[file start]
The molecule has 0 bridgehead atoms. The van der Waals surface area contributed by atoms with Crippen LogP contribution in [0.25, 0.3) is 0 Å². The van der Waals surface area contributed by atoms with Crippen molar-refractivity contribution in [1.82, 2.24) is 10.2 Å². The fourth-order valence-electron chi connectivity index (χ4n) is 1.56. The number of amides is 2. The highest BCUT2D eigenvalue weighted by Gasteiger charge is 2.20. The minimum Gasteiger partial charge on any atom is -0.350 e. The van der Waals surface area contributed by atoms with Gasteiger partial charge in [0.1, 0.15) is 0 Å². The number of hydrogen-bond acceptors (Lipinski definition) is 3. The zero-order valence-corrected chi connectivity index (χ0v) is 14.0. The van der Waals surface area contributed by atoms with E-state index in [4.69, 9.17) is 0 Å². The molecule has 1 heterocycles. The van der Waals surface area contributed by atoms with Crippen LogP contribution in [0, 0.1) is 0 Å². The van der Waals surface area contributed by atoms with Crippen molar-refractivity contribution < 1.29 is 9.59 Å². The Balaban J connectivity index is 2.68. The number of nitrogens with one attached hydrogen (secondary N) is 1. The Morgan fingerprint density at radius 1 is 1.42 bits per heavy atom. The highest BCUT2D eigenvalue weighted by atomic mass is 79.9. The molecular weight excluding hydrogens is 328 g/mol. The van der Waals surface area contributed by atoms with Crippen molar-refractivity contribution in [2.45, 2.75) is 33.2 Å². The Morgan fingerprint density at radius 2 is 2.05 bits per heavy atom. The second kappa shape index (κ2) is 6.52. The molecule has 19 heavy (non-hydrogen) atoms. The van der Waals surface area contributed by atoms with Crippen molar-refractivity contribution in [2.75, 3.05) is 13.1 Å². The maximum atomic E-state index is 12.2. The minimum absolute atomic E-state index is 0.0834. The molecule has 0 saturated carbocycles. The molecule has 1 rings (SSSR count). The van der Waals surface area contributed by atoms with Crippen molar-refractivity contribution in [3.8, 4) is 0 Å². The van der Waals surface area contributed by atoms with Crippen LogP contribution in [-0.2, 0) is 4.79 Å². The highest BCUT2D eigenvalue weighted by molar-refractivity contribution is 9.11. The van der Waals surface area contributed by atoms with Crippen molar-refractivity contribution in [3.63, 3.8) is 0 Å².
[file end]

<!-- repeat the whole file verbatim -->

The molecule has 0 bridgehead atoms. The van der Waals surface area contributed by atoms with Crippen LogP contribution in [0.25, 0.3) is 0 Å². The van der Waals surface area contributed by atoms with Crippen molar-refractivity contribution in [1.82, 2.24) is 10.2 Å². The fourth-order valence-electron chi connectivity index (χ4n) is 1.56. The number of amides is 2. The highest BCUT2D eigenvalue weighted by Gasteiger charge is 2.20. The minimum Gasteiger partial charge on any atom is -0.350 e. The van der Waals surface area contributed by atoms with Gasteiger partial charge in [0.1, 0.15) is 0 Å². The number of hydrogen-bond acceptors (Lipinski definition) is 3. The zero-order valence-corrected chi connectivity index (χ0v) is 14.0. The van der Waals surface area contributed by atoms with E-state index in [4.69, 9.17) is 0 Å². The molecule has 1 heterocycles. The van der Waals surface area contributed by atoms with Crippen LogP contribution in [0, 0.1) is 0 Å². The van der Waals surface area contributed by atoms with Crippen molar-refractivity contribution < 1.29 is 9.59 Å². The Balaban J connectivity index is 2.68. The number of nitrogens with one attached hydrogen (secondary N) is 1. The Morgan fingerprint density at radius 1 is 1.42 bits per heavy atom. The highest BCUT2D eigenvalue weighted by atomic mass is 79.9. The molecular weight excluding hydrogens is 328 g/mol. The van der Waals surface area contributed by atoms with Crippen molar-refractivity contribution in [2.45, 2.75) is 33.2 Å². The Morgan fingerprint density at radius 2 is 2.05 bits per heavy atom. The second kappa shape index (κ2) is 6.52. The molecule has 19 heavy (non-hydrogen) atoms. The van der Waals surface area contributed by atoms with Crippen molar-refractivity contribution in [2.75, 3.05) is 13.1 Å². The maximum atomic E-state index is 12.2. The minimum absolute atomic E-state index is 0.0834. The molecule has 0 saturated carbocycles. The molecule has 1 rings (SSSR count). The van der Waals surface area contributed by atoms with Crippen molar-refractivity contribution in [3.8, 4) is 0 Å². The van der Waals surface area contributed by atoms with Crippen LogP contribution in [-0.2, 0) is 4.79 Å². The highest BCUT2D eigenvalue weighted by molar-refractivity contribution is 9.11. The van der Waals surface area contributed by atoms with Crippen molar-refractivity contribution in [3.63, 3.8) is 0 Å².